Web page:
I was sent an article
, written by Jesse Stanchak, that paraphrases (there’s that word again) Scott Monty’s “social storytelling lessons” speech at NMX Las Vegas. Monty has spent the last four years as Global Digital & Multimedia Communications Manager at Ford (a Gold Sponsor of NMX). The article, and presumably Monty’s presentation, shares 4 principles about developing a good branded content strategy. I found its simplicity refreshing and its take-aways very similar to the content philosophies we employ at Tippingpoint Labs.
1. “Let fans tell your story.”
Many brands are afraid to let their customers write about their products. They are afraid to give up control. This is as much a product development problem as it is a social media one. If brands stand behind their products, their customers will as well, and some may even become evangelists. It is important to hear from your customers not only through feedback and customer service, but also through open and honest communications on social media. Don’t be afraid of opening up content creation to non-employees or vendors. Embrace it.
2. “Rethink how you share news.”
Ford did not wait for a trade show to unveil a new model of the Ford Explorer. In fact, they first engaged fans months prior to the launch. This kind of engagement brings your most loyal fans into the fold and makes them feel heard and appreciated. Creating mini-advisory groups online to act like a sounding board is not only a wonderful way to keep your advocates loyal, it also provides invaluable insight about the brand, the product, and the launch messaging that can be the most effective.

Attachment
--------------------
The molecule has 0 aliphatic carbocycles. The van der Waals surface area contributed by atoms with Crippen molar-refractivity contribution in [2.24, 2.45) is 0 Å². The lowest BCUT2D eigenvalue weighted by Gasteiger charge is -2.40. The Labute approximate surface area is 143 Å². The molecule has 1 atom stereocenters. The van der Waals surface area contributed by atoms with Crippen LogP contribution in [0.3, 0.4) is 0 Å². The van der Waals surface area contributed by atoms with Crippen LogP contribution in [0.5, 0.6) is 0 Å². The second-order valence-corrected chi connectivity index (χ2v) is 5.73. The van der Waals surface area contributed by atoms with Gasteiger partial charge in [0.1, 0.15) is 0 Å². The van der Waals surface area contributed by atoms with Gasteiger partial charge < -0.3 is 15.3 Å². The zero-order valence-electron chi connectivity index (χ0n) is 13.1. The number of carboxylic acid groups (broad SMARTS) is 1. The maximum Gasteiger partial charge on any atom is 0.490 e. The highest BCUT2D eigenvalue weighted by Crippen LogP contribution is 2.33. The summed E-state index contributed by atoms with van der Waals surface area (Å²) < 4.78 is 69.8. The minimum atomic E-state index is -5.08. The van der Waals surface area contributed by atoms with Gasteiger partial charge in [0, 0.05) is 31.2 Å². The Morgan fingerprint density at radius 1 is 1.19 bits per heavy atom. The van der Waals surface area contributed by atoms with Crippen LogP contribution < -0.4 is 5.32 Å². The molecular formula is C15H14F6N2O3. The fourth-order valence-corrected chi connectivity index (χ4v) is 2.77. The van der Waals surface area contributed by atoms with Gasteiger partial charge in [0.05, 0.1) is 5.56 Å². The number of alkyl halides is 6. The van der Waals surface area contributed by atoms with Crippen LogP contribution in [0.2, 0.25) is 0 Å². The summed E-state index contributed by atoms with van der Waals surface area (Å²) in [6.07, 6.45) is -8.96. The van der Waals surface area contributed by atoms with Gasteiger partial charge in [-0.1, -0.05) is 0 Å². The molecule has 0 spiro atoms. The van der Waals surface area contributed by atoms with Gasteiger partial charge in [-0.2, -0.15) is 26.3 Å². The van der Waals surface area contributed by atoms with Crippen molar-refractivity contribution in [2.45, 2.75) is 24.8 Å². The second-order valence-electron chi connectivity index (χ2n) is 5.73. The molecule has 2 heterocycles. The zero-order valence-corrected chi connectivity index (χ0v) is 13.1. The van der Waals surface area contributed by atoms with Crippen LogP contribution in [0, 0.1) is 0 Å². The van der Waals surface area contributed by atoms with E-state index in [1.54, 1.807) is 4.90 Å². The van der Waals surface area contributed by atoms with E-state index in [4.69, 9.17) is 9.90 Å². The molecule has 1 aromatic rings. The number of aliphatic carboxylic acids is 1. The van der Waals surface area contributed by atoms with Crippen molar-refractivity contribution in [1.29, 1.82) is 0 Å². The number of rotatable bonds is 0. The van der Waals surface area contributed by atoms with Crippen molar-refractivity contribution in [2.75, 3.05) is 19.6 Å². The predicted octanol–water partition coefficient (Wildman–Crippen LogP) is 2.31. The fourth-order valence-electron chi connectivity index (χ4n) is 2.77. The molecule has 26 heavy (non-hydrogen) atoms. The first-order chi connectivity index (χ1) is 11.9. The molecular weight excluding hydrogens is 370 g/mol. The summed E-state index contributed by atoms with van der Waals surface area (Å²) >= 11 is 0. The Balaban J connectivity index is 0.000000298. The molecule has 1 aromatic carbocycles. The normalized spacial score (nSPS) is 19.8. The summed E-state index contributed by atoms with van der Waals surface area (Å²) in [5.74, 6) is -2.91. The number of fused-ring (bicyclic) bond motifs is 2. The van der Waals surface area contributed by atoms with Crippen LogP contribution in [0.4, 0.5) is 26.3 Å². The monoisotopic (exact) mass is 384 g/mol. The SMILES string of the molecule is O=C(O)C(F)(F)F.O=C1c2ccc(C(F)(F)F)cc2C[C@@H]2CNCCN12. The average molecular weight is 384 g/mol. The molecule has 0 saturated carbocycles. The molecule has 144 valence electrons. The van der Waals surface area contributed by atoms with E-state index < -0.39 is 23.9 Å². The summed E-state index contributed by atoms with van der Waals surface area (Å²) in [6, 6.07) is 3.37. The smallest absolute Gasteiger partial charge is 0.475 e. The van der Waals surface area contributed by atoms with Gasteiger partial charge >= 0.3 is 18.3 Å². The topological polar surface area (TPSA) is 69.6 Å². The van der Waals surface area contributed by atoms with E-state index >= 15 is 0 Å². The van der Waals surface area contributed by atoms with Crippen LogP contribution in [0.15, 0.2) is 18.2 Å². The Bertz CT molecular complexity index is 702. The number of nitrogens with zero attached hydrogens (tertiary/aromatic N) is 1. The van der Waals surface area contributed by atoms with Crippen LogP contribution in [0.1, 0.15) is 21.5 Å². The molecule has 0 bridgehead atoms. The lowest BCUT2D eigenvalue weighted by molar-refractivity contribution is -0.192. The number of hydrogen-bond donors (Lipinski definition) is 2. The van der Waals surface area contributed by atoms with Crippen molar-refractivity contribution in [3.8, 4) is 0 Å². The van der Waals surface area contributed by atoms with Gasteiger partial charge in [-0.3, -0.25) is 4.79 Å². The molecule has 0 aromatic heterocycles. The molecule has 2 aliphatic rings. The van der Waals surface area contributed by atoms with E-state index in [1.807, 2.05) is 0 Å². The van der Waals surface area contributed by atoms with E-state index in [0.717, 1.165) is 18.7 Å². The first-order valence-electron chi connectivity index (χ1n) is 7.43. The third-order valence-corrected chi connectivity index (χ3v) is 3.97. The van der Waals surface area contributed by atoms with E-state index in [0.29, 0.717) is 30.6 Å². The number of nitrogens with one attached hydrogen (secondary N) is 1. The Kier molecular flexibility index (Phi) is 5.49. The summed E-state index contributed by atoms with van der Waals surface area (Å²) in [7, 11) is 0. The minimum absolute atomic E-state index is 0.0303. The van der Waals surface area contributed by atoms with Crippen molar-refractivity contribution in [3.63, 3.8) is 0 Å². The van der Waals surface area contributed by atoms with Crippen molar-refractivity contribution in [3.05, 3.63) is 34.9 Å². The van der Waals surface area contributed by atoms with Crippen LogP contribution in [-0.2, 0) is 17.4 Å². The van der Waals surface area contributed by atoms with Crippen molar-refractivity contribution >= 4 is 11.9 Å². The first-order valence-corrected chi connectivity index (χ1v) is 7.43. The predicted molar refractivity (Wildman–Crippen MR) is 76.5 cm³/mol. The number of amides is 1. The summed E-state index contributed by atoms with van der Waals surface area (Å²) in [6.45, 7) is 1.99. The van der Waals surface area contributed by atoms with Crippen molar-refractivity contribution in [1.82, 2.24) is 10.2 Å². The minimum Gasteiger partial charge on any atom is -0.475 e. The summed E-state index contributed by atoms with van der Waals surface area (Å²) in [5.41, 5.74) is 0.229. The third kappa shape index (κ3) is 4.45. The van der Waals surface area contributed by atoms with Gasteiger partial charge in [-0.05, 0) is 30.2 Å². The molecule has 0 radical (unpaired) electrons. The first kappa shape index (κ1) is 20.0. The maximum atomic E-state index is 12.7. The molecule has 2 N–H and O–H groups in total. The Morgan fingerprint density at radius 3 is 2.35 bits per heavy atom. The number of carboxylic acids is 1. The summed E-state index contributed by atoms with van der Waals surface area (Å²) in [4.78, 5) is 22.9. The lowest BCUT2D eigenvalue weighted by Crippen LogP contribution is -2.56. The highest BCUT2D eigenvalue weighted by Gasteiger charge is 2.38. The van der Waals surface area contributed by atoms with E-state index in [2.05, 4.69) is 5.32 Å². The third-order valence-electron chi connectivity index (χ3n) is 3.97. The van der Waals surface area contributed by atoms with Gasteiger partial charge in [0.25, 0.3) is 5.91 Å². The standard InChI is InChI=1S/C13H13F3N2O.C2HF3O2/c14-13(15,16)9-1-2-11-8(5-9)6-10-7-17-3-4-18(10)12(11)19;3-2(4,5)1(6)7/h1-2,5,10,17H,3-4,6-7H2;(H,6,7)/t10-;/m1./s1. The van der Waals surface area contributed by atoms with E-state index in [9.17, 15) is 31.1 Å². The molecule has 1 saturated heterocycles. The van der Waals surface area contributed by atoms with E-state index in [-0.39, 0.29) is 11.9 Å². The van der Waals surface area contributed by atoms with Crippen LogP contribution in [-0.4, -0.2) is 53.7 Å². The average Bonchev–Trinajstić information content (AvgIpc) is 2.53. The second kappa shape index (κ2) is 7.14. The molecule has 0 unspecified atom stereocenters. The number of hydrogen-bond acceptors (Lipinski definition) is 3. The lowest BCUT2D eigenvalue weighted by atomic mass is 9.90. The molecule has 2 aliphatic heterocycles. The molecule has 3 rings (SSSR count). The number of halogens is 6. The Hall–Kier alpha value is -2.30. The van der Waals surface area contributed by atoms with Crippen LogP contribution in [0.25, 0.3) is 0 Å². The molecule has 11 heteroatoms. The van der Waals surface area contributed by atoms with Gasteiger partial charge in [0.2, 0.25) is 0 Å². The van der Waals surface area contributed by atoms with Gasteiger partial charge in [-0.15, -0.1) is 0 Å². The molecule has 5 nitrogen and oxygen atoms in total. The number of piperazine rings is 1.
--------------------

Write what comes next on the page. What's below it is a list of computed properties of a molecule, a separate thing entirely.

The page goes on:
3. “Share content everywhere you can.”
At Tippingpoint Labs, we call this the Galilean Model. Your website is not the center of the universe, search is. There is no more “if you build it they will come” mentality. Consumers have platforms they rely on for consuming content – Hulu (as Ford discovered), YouTube, Vimeo, iTunes, Twitter, Facebook, etc. As brands, you must find the platforms that are engaging your audience now and become relevant there.
4. “Be willing to experiment and learn from mistakes”.
This is a tough pill to swallow at times for brands looking for a sure thing or quick viral hit. We talk about the idea of approaching your social media efforts as you would a diversified stock portfolio. Put a portion of the dollars and resources where you have proven success so the results can be somewhat projected. But spend dollars to diversify and take risk and, as Monty says, experiment. Try new things with these dollars. Learn from the experiments, both the good and the bad, and apply those learnings within your next social media mix. Although I did not have the pleasure of hearing Monty speak, I am thankful for Stanchak’s recap. Now, whose turn is it in the game of telephone?